Binman to rescue as Bishop's Stortford boy suffers a seizure
A binman has been hailed a hero by a Bishop’s Stortford mum for helping to save her two-year-old son’s life.
Dustcart driver Alex Jeromson, 29, was in the right place at the right time when little Noah Horrax suffered a sudden and silent seizure.
The toddler, who attends Grove Cottage’s special needs nursery, was identified as autistic shortly before his second birthday after his parents, James, 34, and Lara, 31, paid privately for a diagnosis. Until Monday morning, however, he had never experienced a convulsion.
The tot was at home in Stansted Road with his mum and grandmother Sandra when he suddenly became ill.
Meanwhile, Alex’s refuse collection lorry had suffered a puncture near the Hockerill traffic lights. While his colleagues waited for a recovery vehicle, he decided to stretch his legs.
Lara, who specialises in mental health and dementia research, was about to head off to work while her mother-in-law was due to take Noah to Audley End miniature railway for the day.
Just as Lara was leaving, she noticed Noah was face-down on his play table. At first it looked like he had fallen asleep, but when she went to investigate she quickly realised it was something much worse: his eyes had rolled back, and when she gently shook him he was unresponsive and floppy.
“I work for the NHS and have had basic adult life support training – it’s not how you think a seizure would present itself,” Lara said. “That was the scary thing. It was completely silent – no jerking, no nothing.”
Sandra called 999 and Lara ran out of her house carrying Noah to find help. This is where Alex found her.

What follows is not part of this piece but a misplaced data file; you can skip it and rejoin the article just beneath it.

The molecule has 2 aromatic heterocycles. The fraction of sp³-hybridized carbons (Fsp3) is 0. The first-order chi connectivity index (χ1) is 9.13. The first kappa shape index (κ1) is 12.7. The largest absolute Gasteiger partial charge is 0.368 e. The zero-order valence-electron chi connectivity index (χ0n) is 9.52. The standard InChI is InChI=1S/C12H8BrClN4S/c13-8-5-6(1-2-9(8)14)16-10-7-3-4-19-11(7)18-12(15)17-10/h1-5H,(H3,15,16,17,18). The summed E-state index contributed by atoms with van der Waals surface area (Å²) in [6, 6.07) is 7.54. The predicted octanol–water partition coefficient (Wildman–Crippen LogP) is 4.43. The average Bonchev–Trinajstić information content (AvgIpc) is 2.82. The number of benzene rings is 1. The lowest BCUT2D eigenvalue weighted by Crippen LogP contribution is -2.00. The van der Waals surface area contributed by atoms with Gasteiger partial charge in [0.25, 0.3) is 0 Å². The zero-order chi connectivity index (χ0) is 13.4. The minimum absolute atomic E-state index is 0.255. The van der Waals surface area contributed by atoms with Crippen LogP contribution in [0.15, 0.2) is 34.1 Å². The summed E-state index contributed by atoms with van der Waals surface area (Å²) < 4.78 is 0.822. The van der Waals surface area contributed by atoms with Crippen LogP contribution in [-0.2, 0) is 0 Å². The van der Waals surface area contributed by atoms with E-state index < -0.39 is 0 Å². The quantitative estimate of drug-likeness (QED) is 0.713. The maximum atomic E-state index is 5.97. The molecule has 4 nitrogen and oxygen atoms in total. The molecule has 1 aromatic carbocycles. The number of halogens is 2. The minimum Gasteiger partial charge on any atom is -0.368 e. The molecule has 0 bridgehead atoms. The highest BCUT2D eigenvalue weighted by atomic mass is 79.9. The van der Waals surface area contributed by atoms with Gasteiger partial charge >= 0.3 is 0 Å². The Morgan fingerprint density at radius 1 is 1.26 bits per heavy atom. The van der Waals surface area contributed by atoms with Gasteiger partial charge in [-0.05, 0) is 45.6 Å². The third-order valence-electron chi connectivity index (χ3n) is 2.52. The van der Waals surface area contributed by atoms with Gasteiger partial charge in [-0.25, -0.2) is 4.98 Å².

“She was looking a bit upset and panicky,” he said. “She wasn’t sure if he was breathing.”
Alex, who lives in Stanstead Abbotts, regularly brushes up on his first aid knowledge using a British Red Cross app which he downloaded after his fiancée, Danielle Hedgcock, went on a refresher course.
“I laid him down on the wall to check if he was breathing,” he said. “It was a bit sporadic so I put him in the recovery position.”
He held Noah in his arms in the recovery position for a few minutes and the toddler started to come round.
“Noah made this gurgling noise and started screaming – but screaming is better than not screaming,” Lara said.
Alex stayed with Lara, Sandra and Noah as they waited for an ambulance. He spoke to the 999 operator and advised Lara to stay outside so the paramedics would be able to find them quickly.
Before long, the ambulance arrived and took Lara and Noah to Princess Alexandra Hospital in Harlow.
Noah recovered but needs to return to hospital for tests to determine why he had the episode.
The ordeal gave Lara a lot to reflect upon. “He [Alex] really is amazing, and that’s one thing: I wanted to say thank you to Alex, and on the other side say how important first aid is,” she said.
Lara has since booked a first aid course which focuses on children. “The first few minutes after something happens are very important,” she said.
“Noah’s not in any immediate danger, but any seizure lasting more than five minutes can cause brain damage.”
When Lara spoke to the Indie yesterday things were getting back to normal in the Horrax household.
“He’s doing a lot better – it’s almost as though nothing has happened,” she said.
More by this authorCat Barkley